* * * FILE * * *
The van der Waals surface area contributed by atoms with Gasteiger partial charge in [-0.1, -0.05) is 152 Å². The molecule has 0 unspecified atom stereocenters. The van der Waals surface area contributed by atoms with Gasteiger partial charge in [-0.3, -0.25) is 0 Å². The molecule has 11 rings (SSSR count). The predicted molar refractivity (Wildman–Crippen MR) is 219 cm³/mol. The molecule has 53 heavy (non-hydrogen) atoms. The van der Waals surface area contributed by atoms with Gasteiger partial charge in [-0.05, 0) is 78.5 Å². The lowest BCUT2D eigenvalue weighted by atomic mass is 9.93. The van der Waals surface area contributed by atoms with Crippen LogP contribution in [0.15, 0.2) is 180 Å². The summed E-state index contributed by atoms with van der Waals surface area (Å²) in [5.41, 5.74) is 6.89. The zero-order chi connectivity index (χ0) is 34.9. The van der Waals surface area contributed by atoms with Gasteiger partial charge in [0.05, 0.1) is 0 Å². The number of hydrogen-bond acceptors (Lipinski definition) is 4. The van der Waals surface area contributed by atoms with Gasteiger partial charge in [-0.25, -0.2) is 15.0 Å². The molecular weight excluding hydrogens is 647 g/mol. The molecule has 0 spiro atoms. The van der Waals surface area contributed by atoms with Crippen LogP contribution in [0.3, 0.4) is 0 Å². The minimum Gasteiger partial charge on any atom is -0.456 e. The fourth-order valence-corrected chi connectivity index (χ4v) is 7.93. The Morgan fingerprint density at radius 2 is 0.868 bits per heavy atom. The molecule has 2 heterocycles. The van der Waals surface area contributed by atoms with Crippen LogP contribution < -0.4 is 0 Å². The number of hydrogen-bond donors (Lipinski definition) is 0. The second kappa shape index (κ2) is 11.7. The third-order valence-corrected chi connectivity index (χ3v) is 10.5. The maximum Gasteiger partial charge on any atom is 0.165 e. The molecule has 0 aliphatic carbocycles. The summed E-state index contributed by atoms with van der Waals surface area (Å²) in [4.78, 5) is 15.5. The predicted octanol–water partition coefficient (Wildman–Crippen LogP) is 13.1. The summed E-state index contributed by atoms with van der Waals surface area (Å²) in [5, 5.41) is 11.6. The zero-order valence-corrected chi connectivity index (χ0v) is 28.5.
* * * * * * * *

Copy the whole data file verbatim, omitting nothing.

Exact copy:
The van der Waals surface area contributed by atoms with Gasteiger partial charge in [-0.1, -0.05) is 152 Å². The molecule has 0 unspecified atom stereocenters. The van der Waals surface area contributed by atoms with Gasteiger partial charge in [-0.3, -0.25) is 0 Å². The molecule has 11 rings (SSSR count). The predicted molar refractivity (Wildman–Crippen MR) is 219 cm³/mol. The molecule has 53 heavy (non-hydrogen) atoms. The van der Waals surface area contributed by atoms with Gasteiger partial charge in [-0.05, 0) is 78.5 Å². The lowest BCUT2D eigenvalue weighted by atomic mass is 9.93. The van der Waals surface area contributed by atoms with Crippen LogP contribution in [0.15, 0.2) is 180 Å². The summed E-state index contributed by atoms with van der Waals surface area (Å²) in [5.41, 5.74) is 6.89. The zero-order chi connectivity index (χ0) is 34.9. The van der Waals surface area contributed by atoms with Gasteiger partial charge in [0.05, 0.1) is 0 Å². The number of hydrogen-bond acceptors (Lipinski definition) is 4. The van der Waals surface area contributed by atoms with Gasteiger partial charge in [-0.25, -0.2) is 15.0 Å². The molecular weight excluding hydrogens is 647 g/mol. The molecule has 0 spiro atoms. The van der Waals surface area contributed by atoms with Crippen LogP contribution in [0.3, 0.4) is 0 Å². The minimum Gasteiger partial charge on any atom is -0.456 e. The fourth-order valence-corrected chi connectivity index (χ4v) is 7.93. The Morgan fingerprint density at radius 2 is 0.868 bits per heavy atom. The molecule has 2 heterocycles. The van der Waals surface area contributed by atoms with Crippen LogP contribution < -0.4 is 0 Å². The number of hydrogen-bond donors (Lipinski definition) is 0. The second kappa shape index (κ2) is 11.7. The third-order valence-corrected chi connectivity index (χ3v) is 10.5. The maximum Gasteiger partial charge on any atom is 0.165 e. The molecule has 0 aliphatic carbocycles. The summed E-state index contributed by atoms with van der Waals surface area (Å²) in [4.78, 5) is 15.5. The predicted octanol–water partition coefficient (Wildman–Crippen LogP) is 13.1. The summed E-state index contributed by atoms with van der Waals surface area (Å²) in [5, 5.41) is 11.6. The zero-order valence-corrected chi connectivity index (χ0v) is 28.5.